27 july 2018

We decided that our child (about 2½ years old, currently) was ready ready to learn some of the basics about human reproduction, so we obtained this incredible picture book for her, called What Makes a Baby, by Cory Silverberg, illustrated by Fiona Smyth. It meets our needs in that it's very simple without being condescending, it describes some things she's ready to know (gametes, the human uterus) without overcomplicating things or contradicting the realities of her immediate family by introducing assumptions about the gender of anyone involved or conflating parenthood with biological parenthood. (Her biological parents are parents to her, but not her only parents.) And it manages to make human life sound… miraculous, or beautiful, without introducing a lot of obtuse metaphors. In the interest of simplicity of language, it does describe DNA as "so many stories about the body" that the gamete came from, and describes the fertilization process as a dance between sperm and egg, in which the sperm and egg tell each other their stories (share DNA) and ultimately become one thing (a zygote). She's fascinated with the book. She loves the part about "so many stories" and when I first read her the part about how a baby grows in a uterus, but not everybody has a uterus, she understood it enough to interject, "You have a uterus."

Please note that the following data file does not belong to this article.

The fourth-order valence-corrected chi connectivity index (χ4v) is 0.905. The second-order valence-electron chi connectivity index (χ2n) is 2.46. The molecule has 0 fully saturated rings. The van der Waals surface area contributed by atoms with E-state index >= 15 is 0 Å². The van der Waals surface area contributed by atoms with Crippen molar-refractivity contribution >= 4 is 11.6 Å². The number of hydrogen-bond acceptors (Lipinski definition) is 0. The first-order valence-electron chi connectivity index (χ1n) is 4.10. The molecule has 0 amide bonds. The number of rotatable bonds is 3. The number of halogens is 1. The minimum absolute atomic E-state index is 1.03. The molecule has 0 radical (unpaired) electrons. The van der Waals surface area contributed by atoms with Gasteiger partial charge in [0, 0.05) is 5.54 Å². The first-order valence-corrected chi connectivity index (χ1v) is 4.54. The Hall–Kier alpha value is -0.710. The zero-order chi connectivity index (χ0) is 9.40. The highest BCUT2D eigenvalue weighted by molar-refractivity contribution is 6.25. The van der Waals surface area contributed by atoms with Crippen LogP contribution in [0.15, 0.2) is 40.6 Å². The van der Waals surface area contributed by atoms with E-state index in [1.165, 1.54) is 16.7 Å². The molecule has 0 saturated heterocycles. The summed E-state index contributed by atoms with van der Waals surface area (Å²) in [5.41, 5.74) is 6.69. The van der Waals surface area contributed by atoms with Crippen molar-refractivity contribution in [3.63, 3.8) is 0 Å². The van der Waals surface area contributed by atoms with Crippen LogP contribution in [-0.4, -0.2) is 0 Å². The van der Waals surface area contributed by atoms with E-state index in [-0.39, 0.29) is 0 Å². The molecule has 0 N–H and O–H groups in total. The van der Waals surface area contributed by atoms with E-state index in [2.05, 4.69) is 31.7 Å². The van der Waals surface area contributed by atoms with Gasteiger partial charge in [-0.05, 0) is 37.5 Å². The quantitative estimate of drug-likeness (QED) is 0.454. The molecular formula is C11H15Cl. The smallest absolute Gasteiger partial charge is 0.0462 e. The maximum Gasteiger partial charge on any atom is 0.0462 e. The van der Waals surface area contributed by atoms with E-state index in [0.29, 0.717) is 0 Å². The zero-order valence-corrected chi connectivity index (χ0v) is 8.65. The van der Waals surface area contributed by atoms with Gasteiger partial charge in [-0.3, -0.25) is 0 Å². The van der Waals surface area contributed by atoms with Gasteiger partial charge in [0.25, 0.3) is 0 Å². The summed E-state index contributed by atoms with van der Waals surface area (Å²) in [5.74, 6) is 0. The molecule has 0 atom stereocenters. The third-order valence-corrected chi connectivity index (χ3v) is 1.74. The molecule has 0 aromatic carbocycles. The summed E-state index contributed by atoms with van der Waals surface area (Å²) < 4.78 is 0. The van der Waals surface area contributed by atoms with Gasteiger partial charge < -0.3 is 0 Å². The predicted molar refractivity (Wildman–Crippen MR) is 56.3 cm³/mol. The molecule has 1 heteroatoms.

"Actually, I don't have a uterus, but Baba has a uterus," I said, referring to another of her parents. And now she has some idea what a uterus is, and she knows who in her immediate family has a uterus, and she knows that she can't tell just by looking at someone whether they have a uterus, and she knows approximately where in the body it is.

She has an intense curiosity about so many things, our child. She has a few board books from the Baby University series (Newtonian Physics for Babies, General Relativity for Babies, and Astrophysics for Babies). I was afraid they might be a little too abstract for her, but they're among her favorite books; she asks for them by name and has some of the text memorized, so she can "read" it aloud to us as we turn the pages.

She constantly asks about the composition of things she interacts with. About the foods we feed her, the music we share with her, the art she sees, she'll often ask, "What's in this?" I love it when she asks that.